Reebok Spartan Race brings together so many things that matter to me: hard work, discipline, challenge, physical endurance, mental toughness, and most importantly, fun. To excel in this arena, many aspects of commitment are necessary. I enjoy the process. I cannot conceive of my life being any less active or challenging than I have made mine to be.

But back to fun…

The running; the obstacles! The traverse wall, the rope climb, and the monkey bars (all the gymnastic obstacles) are my favorite. But it is the sandbag carry, tractor pull, and the other obstacles requiring
brute force that make me sweat. I will not accept my current performance on these tough obstacles and am working tirelessly to improve.

Part of the fun also comes from the amazing people that I now call friends. The Spartan community continues to grow. These people understand me. They understand the rigors of living a Spartan life. It is notable that the people that identify with Spartan uphold high standards in other areas of their lives. You won’t find a better group of people anywhere. It is true that: “you will know at the finish line.”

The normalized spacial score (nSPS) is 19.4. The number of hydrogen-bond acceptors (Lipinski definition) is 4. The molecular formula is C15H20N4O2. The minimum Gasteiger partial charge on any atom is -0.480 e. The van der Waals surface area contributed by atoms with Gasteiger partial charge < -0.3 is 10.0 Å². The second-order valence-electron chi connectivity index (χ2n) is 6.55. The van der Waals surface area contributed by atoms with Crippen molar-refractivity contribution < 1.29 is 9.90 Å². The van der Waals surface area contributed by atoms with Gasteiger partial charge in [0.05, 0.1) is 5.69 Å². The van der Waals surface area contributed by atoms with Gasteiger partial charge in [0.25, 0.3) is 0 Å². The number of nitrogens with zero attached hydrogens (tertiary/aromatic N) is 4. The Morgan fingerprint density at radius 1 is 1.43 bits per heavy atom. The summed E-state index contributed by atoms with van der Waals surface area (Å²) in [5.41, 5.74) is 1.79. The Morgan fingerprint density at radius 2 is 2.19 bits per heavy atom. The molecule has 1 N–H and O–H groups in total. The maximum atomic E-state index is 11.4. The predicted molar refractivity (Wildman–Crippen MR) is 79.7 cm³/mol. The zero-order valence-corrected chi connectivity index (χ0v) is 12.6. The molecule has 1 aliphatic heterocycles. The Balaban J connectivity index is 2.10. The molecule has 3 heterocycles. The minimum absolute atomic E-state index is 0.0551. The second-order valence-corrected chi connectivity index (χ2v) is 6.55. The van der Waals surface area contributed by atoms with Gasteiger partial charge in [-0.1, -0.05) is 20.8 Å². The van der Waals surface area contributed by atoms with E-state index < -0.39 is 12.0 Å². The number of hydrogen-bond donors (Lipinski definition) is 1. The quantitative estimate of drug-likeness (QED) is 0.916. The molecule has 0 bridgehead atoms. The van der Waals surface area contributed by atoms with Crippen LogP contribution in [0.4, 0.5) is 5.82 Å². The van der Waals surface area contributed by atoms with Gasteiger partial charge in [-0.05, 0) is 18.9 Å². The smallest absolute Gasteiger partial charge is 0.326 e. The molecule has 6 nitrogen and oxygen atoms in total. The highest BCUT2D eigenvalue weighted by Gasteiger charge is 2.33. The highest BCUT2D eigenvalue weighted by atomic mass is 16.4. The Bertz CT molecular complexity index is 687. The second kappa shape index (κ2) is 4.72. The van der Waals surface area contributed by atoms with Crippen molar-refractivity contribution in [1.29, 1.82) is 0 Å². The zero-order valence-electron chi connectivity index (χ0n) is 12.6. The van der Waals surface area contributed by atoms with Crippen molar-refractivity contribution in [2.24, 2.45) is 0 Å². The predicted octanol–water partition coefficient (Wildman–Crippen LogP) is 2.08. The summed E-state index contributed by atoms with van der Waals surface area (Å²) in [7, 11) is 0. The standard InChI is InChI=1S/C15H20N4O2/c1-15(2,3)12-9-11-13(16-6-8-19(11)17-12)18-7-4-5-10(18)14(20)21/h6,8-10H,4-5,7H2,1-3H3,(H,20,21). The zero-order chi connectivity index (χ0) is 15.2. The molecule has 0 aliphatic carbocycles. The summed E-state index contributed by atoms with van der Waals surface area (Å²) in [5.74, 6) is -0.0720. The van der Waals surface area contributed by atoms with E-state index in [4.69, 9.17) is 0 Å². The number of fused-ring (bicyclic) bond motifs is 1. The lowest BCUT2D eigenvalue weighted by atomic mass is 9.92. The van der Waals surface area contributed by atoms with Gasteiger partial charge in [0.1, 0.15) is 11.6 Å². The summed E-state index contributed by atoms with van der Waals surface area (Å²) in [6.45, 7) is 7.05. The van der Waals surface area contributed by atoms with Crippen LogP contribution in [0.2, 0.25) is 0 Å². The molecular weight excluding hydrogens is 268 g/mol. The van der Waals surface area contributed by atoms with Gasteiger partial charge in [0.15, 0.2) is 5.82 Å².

My adventure continues. See you at the races.

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by Chris Rutz, Spartan Elite Athlete

The Reebok Spartan Race Georgia Sprint continues a new program with some of the best Spartan Racers in the sport of obstacle racing. It is called the Reebok Spartan Race Invite Series. We have asked our top racers to invite someone to run a Spartan Race with them. The top Spartan Racer will host someone they have been trying to get into Spartan Racing. It may be their best friend, their wife, their son, their coach or anyone who can coerce and invitation out of them. It just has to be someone that has never done a Spartan Race.

For the Georgia Sprint, Alec Blenis has asked one of his family friends Jeff McCuen to join him in a Spartan Race. They will be running together in one of the Open heats on Saturday afternoon.

Alec competed in seven Spartan Races in 2012. He finished on the podium in 4 of the seven races. He is kicking off the 2013 race year with the Reebok Spartan Race Georgia Sprint.

We asked Jeff a few questions about Alec and Spartan Racing:

How do you know the Spartan Racer?

I am friends with his father. Alec, his dad, mother, grandfather and three other friends are regular participants. I also work with the cousin of Hobie Call. So I have heard a lot about Spartan Racing. Alec is definitely an elite runner in this competition and I have followed his success over the past few years.

What is your athletic background?